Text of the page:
It also was suggested that the police
force would be far mere effective m
clearing the mountains of northern
Mexico of bandits.
SAYS MEXICAN TROUBLES
START ON TEXAS SIDE
Omaha. Nebt, Sept. 15. "From my
observation and conversations with
army officers and others on the Mex
ican border. I am convinced that most
of the trouble there originated on this
side of the boundary," said Rev. John
F. Poucher. captain and adjutant of
the Fourth Nebraska infantry, who re
turned home Thursday- night on a fur
lough. The trouble is mostly over wages
and the treatment of Mexican laborers
by land owners on the American side
This land was formerly Mexican terri
tory and the Mexicans who hive been
forced off the land on which they have
lived from time immemorial resent
the treatment they receive. It is
tlaimed Mexican laborers are treated
little better than slaves and when they
revolt are shot down without com
punction "
CARRANZA CALLS ELECTION
OF CONSTITUTIONAL ASSEMBLY
Mexico City, Mex., Sept. 15. General
Carranza has issued a rf.nr ..m..
for the election of delegates to a con-
sEiiuuvnai anen.Diy. ine election to be
held on the third Saturday of October.
ine main purpose of the assembly
will be the alteration of the constitu
tion so as to permit the carrying out
of reforms favored by the Constitu
tionalist party. The sessions will be
limited to two mnnthii n o. .nn ....
a constitution is adopted the first chief
will call for a general election of nresi- '
dent and other officers and will dls- I uro schedule, as he Is to preside at an
solve the assembly. I other term of the federal east of here
As soon as the general elections are ' ,n Texas as soon as the El Paso term is
held and a new congress seated Gen finished.
Carranza will present a report on his f He has asked that the lawyers be
administration and turn over his power ready to try their cases promptly.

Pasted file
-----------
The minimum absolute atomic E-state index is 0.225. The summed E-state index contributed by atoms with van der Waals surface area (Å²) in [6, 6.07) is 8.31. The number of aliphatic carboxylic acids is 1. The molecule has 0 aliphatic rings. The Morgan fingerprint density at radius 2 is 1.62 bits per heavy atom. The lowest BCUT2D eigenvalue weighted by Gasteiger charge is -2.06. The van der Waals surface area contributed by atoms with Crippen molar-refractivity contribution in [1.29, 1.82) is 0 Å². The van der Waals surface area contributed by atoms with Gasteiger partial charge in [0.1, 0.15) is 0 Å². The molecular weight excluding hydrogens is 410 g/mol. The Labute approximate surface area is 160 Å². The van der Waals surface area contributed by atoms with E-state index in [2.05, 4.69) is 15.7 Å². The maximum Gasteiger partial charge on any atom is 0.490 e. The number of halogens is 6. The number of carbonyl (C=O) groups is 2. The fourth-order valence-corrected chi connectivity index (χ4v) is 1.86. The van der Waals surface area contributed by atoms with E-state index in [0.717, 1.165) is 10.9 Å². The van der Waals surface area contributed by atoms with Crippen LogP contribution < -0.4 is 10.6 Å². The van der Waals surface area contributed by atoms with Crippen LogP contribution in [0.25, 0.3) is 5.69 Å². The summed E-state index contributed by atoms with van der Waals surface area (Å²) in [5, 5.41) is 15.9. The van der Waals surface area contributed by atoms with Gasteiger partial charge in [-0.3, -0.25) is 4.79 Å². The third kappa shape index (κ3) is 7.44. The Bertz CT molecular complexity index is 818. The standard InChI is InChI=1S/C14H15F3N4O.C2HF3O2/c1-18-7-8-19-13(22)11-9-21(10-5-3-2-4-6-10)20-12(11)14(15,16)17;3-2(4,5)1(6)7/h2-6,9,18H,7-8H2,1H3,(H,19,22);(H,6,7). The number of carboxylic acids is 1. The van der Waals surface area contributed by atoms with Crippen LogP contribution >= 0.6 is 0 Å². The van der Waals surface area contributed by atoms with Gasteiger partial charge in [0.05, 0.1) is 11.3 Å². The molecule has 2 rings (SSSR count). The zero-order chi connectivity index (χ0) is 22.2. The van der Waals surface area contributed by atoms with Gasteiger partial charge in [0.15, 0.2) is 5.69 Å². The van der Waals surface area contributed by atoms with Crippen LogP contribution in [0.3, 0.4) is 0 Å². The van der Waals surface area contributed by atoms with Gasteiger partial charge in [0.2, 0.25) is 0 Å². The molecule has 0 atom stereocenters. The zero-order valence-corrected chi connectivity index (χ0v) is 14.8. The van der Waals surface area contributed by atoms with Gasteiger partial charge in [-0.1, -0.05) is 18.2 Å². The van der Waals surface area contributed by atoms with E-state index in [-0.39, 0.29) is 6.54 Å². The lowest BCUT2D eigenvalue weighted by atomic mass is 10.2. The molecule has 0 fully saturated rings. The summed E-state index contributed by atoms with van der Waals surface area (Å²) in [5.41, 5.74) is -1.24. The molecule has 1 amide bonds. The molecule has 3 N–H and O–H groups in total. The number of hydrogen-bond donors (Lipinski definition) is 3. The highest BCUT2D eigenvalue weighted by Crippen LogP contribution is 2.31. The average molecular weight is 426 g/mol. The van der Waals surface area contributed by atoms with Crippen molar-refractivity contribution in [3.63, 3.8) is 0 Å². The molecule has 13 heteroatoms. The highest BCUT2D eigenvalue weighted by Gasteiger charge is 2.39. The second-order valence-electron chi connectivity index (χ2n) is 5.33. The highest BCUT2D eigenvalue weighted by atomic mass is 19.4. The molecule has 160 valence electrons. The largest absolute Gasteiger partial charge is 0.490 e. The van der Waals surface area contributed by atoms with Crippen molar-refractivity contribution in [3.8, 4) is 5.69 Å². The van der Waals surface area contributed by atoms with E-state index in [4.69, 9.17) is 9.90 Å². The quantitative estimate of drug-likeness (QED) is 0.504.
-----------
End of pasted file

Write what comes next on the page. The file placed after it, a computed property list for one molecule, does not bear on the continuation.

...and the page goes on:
to the elected president.
MAY UL'tRVNTINK
AISAI.XST MKMCVN TYPHIS
Washington. D. C . Sept 15 Appar
ent increase of typhus and vellow fevet
in Mexico, particularly at coast puintk
is repirted in today's official dis
patches. Should the epidemic become
more
.TV. .. 1 ""... u .wu".1 " "
.""'.:."";"'"" """'"" Bin to.
imposition of ri
id quarantine regula- I
tions upon persons coming to the United
-km In of .- aa.A T-IJ 1
(Continued on pate 3. C'oL 4.)
4 IKTEJ.HATI3KAL SOIL
PBl?roCT5 KPOailES
c r a . 1
s.1. l-MOU api
TEXAS iI
OCTOBER
1-4 TO 26
1 O 1 A 1
A 1. J 11...
Let
Or
OPENING OF THE
"ELEPHANT BtTTTE DAH
rtt
a -a
cc
Z u
m
Farm Congress is the
Tl HUMS
Extends Restrictions to TJ.
S.; Can't Ship to The
Netherlands Overeas Trust.
London. Eng. Spet. 14 The plan of
rationing the neutral countries of Nor
way. Sweden, Denmark and Holland,
under which no further licenses will be
granted for the present to British ex
porters, has been extended to apply to
the United States by the expedient of
refusing to allow the Netherlanils Over
seas trust to accept further American
consignments, and by declining to grant
letters of assurance for American ship
ments destined for these countries.
couTnceV American shipments
tor Holland will be stopped absolutely,
while the regular transportation com
panies trading between the United
States and Scandinavia will not take
cargoes without assurances of their in
nocent destination by the British au
thorities. Furthermore, tramp steamers
are hardly likely to risk the inevitable
landing in the prize court of any cargo
they might accept..
Control upplle at the Source.
Neutral diplomats here believe two
reasons induced the British government
to take this action. The first is the
simplicity of the plan, which enables
the government to control supplies at
the source. The second is tne erowins
bill with which Great Britain is being
nressed bv neutral governments tor ae-
murrage and other expenses incurred by
taking suspected ships into Kirkwall
and other ports tor examination.
Cite Violation of Treaty.
Another blockade measure is the le-
cent arrangement under which bureaus
were set up In England and France for (
granting licenses for exchange of goods i
which figure on the list of prohibited
imports The American autnoruies con-
tend tnai under tne uriiisn- imencan
merclal treat of 1S15 such prohi -
.. - -- .J uiialU- atrainct
IIQXIS iDUel UC CBIUIVCM c ,.. aaa....
all countries. Conseouently any prlvi
leges granted to France and not ex
tended to the United States are held, to
he in violations of that treaty.
IIAM II L'RCS WOMEN ATTACK
SHOPS; rOI.ICE.MBN STOVED
Amsterdam. Holland. Sept. 15. Se
rious food riots occurred at Hamburg.
Germany, last Saturday evening, ac
cording to Berlin reports which state
a mob of angry women raided shops
that had been closed owing to a short
age of meat and vegetables, while an
tow? rVou?.nranbw?,rhe tS
Junkers. Down with the people's tor-
ThSty seven women were arrested.
'.ZrZrfrJfn"1 bX
stones thrown from windows
BRITISH RAILWAY EMPLOYES